Gorka naturally denied the truthfulness of the media reports. The undersecretary in charge of national security, however, assured the public that, as a precaution, Gorka hadn’t had any opportunity to get to top secret documents in the absence of such clearance. The expert delegated by the government party sailed through the vetting process, but the clearance of Gorka and Kiszely was nowhere. Gorka suspected that the security officials were simply dragging their heels in order to delay matters until the competence of the committee expired in August. To Origo he explained that he had never had anything to do with counterintelligence because he was only “a uniformed member of the British army’s anti-terrorist unit.” As we know from his Wikipedia entry, this was not the case because there we can learn that “at university, he joined the British Territorial Army reserves serving in the Intelligence Corps.” His only duty, he told Origo, was “to measure the possible dangers posed by terrorists,” such as members of the Irish Republican Army. Moreover, Gorka misleadingly renamed his unit “Territorial Army 22 Company” instead of “UK Territorial Army, Intelligence Corps (22),” the correct name, given by Népszabadság at the time and also given in Wikipedia, at least for today.
Now let’s see how László Bartus, currently editor-in-chief of Népszava, the oldest Hungarian-language paper in the United States, remembers Gorka from those days. Bartus was working as a journalist in Hungary at the time. He claims that it was discovered that Gorka had never attended any institution of higher education. This may have been the case in 2002, but it certainly wasn’t true in 2008 when he received his Ph.D. for a dissertation titled “Content and end-state-based alteration in the practice of political violence since the end of the cold war: The difference between the terrorism of the cold war and the terrorism of Al-Quaeda: The rise of the ‘transcendental terrorist.’” His dissertation adviser was András Lánczi, Viktor Orbán’s favorite political scientist, who became notorious after announcing that “What [the critics of the Orbán regime] call corruption in practical terms is the most important policy goal of Fidesz.” More about Lánczi can be found in my post “András Lánczi: What others call corruption is the raison d’être of Fidesz.” I may add that on the dissertation Gorka’s full name is given as Sebastian L. v. Gorka. So, the brief appearance of his name in Wikipedia as Sebastian Lukács von Gorka was not a mistake.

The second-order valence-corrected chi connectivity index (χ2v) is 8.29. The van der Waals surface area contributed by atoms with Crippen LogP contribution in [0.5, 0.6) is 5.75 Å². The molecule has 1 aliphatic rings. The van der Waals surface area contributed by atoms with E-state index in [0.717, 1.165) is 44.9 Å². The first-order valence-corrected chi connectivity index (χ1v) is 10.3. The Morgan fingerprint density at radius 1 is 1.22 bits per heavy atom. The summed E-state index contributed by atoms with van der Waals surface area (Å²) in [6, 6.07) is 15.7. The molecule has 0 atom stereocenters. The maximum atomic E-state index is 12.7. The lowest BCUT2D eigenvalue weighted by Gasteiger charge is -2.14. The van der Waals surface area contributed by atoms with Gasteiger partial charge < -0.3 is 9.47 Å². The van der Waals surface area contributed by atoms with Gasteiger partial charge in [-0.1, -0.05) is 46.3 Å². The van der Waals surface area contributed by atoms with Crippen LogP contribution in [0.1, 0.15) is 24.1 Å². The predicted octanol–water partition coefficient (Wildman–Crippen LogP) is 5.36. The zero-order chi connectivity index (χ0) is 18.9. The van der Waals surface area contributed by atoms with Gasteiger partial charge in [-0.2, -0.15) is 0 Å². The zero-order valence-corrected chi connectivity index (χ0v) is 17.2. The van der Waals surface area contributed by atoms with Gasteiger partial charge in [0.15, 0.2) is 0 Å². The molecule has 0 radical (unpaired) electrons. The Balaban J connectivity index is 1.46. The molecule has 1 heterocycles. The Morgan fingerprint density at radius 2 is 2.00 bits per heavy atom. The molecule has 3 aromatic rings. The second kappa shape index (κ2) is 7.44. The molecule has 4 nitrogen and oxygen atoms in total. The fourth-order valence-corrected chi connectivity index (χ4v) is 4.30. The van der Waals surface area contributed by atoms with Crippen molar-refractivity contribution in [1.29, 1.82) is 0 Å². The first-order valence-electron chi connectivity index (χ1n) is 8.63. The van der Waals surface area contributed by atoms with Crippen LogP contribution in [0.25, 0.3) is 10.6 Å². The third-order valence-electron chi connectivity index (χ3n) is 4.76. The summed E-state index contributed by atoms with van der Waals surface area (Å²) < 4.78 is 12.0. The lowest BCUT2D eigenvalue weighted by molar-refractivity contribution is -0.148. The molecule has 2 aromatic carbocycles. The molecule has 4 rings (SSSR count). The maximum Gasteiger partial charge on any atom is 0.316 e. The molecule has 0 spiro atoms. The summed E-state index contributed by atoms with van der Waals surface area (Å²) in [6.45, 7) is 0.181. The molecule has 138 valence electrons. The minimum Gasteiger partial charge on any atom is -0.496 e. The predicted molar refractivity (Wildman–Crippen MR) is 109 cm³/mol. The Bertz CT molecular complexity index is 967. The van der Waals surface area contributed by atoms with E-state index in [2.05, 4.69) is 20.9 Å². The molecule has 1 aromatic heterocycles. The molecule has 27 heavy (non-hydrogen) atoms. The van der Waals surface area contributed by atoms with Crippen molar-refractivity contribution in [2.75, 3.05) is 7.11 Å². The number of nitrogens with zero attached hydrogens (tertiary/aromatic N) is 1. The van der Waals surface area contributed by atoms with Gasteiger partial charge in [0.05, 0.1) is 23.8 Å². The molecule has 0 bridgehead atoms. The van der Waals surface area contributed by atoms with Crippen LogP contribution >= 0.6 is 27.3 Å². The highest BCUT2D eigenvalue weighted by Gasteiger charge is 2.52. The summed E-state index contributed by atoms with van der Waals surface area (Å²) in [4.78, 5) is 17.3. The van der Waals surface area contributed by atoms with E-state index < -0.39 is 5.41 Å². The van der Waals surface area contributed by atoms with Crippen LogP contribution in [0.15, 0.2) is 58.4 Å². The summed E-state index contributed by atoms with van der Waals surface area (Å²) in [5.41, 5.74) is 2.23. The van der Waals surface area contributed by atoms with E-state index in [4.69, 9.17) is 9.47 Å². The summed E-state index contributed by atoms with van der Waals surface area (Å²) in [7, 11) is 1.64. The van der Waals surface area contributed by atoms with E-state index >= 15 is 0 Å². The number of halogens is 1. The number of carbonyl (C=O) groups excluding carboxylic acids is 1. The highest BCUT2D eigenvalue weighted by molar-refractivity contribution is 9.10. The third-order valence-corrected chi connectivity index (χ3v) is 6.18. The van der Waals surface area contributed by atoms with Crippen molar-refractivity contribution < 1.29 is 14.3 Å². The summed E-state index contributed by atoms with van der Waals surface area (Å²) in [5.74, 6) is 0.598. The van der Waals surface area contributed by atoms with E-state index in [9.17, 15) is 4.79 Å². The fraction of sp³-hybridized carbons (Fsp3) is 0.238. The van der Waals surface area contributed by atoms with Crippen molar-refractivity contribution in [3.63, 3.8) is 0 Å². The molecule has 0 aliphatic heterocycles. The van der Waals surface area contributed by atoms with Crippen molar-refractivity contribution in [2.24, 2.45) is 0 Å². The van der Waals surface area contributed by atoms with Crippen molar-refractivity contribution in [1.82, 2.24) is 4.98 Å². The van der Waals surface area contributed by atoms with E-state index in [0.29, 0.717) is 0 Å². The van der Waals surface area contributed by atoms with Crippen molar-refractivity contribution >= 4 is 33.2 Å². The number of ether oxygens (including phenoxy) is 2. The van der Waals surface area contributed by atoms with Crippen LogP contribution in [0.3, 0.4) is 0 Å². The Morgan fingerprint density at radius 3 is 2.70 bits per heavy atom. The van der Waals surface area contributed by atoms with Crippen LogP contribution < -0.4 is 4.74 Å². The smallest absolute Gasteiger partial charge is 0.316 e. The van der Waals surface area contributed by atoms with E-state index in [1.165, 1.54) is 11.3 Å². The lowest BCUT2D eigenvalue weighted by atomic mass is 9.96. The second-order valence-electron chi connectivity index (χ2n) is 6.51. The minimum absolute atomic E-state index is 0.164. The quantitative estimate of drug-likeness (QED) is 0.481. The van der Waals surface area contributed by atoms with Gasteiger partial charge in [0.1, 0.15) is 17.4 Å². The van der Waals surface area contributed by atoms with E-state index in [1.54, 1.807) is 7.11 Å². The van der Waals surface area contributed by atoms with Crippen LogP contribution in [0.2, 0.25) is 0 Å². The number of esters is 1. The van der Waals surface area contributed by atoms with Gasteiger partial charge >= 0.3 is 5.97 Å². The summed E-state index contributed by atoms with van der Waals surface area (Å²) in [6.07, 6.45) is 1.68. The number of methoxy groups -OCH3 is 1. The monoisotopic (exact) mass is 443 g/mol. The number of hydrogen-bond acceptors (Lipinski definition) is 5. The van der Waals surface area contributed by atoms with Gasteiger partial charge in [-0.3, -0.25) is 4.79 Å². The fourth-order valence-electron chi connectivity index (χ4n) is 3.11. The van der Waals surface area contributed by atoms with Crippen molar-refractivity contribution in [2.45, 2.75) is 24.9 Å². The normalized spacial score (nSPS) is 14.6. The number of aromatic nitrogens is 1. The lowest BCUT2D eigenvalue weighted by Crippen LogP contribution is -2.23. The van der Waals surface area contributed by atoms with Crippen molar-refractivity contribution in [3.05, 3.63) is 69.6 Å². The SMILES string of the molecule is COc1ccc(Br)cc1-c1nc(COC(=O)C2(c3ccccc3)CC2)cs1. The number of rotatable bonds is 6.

Kiszely and Gorka were barred from displaying their expertise in counterintelligence because, as some right-winger readers claimed in their comments, they were dual citizens. As for his citizenship, Hungarian newspapers claimed at the time that in addition to his British citizenship, he was also a citizen of the United States. Considering that he got married to an American woman in 1996, he could certainly have held U.S. citizenship by then. However, he hotly denied being a citizen of the country that he now wants to help make great.
Bartus sums up the Hungarian opinion of Gorka: “Then the unanimous opinion was that this man is a fortune hunter and a conman, who wriggles his way in everywhere, where he convinces everybody of his extraordinary expertise, when actually the only thing he is an expert on is extremist incitement. This picture of him among those who knew him in Budapest has not changed since.” Bartus is not surprised that Trump and Gorka found each other since “birds of a feather flock together.”